Speaking to law enforcement officers on Long Island on Friday, the president appeared to sanction officers roughing up suspects after arresting them and while putting them into their vehicles.
"When you see these towns, and when you see these thugs being thrown into the back of a paddy wagon, you just see them thrown in — rough — I said, 'Please don't be too nice,'" Trump said. "Like when you guys put somebody in the car, and you're protecting their head, you know? The way you put your hand — like, don't hit their head, and they've just killed somebody? Don't hit their head? I said, 'You can take the hand away, okay.'"
Some officers present applauded.
You can add this to the lengthy pantheon of examples of Trump subtly — and not so subtly — advocating a form of violence against those he deems bad people without due process. During the campaign, he repeatedly urged the roughing up of protesters, even getting sued over inciting violence in one case. Trump repeatedly spoke fondly of a time when hecklers were dealt with more severely. He promised to pay the legal bills of supporters who got too rough. He mouthed that he would "beat the crap" out of someone. He defended his supporters for beating up a man who Trump claimed had been violent first.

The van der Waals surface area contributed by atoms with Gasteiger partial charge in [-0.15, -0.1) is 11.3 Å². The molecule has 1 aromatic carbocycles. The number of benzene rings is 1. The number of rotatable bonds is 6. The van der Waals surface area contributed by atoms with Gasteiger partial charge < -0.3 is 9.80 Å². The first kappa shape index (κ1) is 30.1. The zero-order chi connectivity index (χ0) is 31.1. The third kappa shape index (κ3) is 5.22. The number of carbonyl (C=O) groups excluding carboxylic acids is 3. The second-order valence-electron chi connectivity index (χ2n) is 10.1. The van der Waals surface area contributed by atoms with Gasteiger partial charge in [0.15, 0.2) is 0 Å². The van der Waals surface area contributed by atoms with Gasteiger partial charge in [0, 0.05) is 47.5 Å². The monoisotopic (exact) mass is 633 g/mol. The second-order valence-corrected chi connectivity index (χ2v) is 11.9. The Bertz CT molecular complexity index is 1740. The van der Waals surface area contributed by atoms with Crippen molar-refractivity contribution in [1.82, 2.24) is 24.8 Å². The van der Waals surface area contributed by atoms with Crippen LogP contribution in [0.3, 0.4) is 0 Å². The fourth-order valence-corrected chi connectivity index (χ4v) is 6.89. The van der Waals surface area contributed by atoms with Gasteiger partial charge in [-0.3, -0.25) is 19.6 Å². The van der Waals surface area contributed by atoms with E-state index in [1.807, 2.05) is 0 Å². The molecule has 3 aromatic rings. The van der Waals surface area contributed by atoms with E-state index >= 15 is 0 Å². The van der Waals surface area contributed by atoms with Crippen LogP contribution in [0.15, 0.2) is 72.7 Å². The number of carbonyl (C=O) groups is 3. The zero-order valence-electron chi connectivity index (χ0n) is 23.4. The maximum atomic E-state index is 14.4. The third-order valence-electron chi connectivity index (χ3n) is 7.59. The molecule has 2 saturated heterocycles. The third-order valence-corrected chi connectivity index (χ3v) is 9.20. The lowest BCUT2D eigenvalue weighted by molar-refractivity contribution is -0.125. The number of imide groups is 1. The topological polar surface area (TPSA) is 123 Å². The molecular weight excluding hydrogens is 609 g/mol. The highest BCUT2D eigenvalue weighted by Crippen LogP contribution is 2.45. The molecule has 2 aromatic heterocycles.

Trump's comments Friday occupy a similar zone of plausible deniability. He didn't technically say that police should be violent while taking suspects into custody. He instead said "please don't be so nice" and "take the hand away" from their heads when putting them into cars. Trump's message wasn't so much "beat them up" as "don't worry too much about them getting beat up." It was less "do something" and more "be a little more negligent."
But we don't have to look too far in the rear view to recall the potential perils of such an approach — and the national outcry it can cause. Freddie Gray died in Baltimore in April 2015 after a spinal injury that occurred in the back of a police van. Prosecutors said Gray had been given a "rough ride" in the van, causing the injuries that would kill him a week later. In other words, police need not bash a suspect's head while putting him in the squad car to inflict violence.
Trump sided with the officers in that case. After the last of the charges against them was dropped, he targeted State's Attorney Marilyn Mosby. "I think it was disgraceful what she did and the way she did it, and the news conference that she had where they were guilty before anybody knew the facts," Trump said. He added: "I think she ought to prosecute herself." Mosby was later sued by the officers.
And at the very least, his approach would seem to inflame the already sensitive issue of police brutality. With so many high-profile debates over the shootings of black men in recent years, Trump has generally sided with police officers. Earlier this year, he embraced a "Blue Lives Matter" effort to increase penalties for those who target police.
But even against that backdrop, telling police that they can actually be rougher when dealing with suspects is an unprecedented step. Expect plenty of debate over this in the days to come.